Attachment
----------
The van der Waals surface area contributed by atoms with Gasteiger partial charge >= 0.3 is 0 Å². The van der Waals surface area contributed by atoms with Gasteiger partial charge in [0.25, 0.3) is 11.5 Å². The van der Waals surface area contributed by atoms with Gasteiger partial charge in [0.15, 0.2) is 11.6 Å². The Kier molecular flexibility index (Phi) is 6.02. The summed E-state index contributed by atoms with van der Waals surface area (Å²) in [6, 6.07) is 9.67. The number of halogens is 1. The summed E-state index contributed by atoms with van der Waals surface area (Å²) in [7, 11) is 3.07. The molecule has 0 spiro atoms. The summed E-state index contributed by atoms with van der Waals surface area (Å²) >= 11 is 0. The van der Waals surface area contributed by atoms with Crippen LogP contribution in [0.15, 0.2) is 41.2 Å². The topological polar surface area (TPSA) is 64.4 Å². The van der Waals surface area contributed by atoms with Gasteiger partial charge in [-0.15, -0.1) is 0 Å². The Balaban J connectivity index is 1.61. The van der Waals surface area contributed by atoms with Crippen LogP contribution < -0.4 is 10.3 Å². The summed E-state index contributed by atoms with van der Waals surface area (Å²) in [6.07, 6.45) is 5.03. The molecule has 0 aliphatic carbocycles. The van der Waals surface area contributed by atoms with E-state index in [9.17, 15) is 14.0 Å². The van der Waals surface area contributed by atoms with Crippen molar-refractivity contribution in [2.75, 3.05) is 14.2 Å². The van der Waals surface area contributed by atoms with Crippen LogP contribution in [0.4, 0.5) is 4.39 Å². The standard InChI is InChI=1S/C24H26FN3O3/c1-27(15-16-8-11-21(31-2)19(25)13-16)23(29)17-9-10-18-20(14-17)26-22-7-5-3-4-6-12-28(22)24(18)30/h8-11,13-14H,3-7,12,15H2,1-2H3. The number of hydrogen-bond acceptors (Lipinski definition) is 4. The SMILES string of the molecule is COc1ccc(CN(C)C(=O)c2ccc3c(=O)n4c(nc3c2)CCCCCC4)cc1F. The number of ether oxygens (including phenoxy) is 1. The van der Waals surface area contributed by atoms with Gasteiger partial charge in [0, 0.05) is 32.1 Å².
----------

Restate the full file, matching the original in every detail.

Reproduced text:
The van der Waals surface area contributed by atoms with Gasteiger partial charge >= 0.3 is 0 Å². The van der Waals surface area contributed by atoms with Gasteiger partial charge in [0.25, 0.3) is 11.5 Å². The van der Waals surface area contributed by atoms with Gasteiger partial charge in [0.15, 0.2) is 11.6 Å². The Kier molecular flexibility index (Phi) is 6.02. The summed E-state index contributed by atoms with van der Waals surface area (Å²) in [6, 6.07) is 9.67. The number of halogens is 1. The summed E-state index contributed by atoms with van der Waals surface area (Å²) in [7, 11) is 3.07. The molecule has 0 spiro atoms. The summed E-state index contributed by atoms with van der Waals surface area (Å²) >= 11 is 0. The van der Waals surface area contributed by atoms with Crippen LogP contribution in [0.15, 0.2) is 41.2 Å². The topological polar surface area (TPSA) is 64.4 Å². The van der Waals surface area contributed by atoms with Gasteiger partial charge in [-0.15, -0.1) is 0 Å². The Balaban J connectivity index is 1.61. The van der Waals surface area contributed by atoms with Crippen LogP contribution < -0.4 is 10.3 Å². The summed E-state index contributed by atoms with van der Waals surface area (Å²) in [6.07, 6.45) is 5.03. The molecule has 0 aliphatic carbocycles. The van der Waals surface area contributed by atoms with E-state index in [9.17, 15) is 14.0 Å². The van der Waals surface area contributed by atoms with Crippen molar-refractivity contribution in [2.75, 3.05) is 14.2 Å². The van der Waals surface area contributed by atoms with Crippen LogP contribution in [0.4, 0.5) is 4.39 Å². The standard InChI is InChI=1S/C24H26FN3O3/c1-27(15-16-8-11-21(31-2)19(25)13-16)23(29)17-9-10-18-20(14-17)26-22-7-5-3-4-6-12-28(22)24(18)30/h8-11,13-14H,3-7,12,15H2,1-2H3. The number of hydrogen-bond acceptors (Lipinski definition) is 4. The SMILES string of the molecule is COc1ccc(CN(C)C(=O)c2ccc3c(=O)n4c(nc3c2)CCCCCC4)cc1F. The number of ether oxygens (including phenoxy) is 1. The van der Waals surface area contributed by atoms with Gasteiger partial charge in [0, 0.05) is 32.1 Å².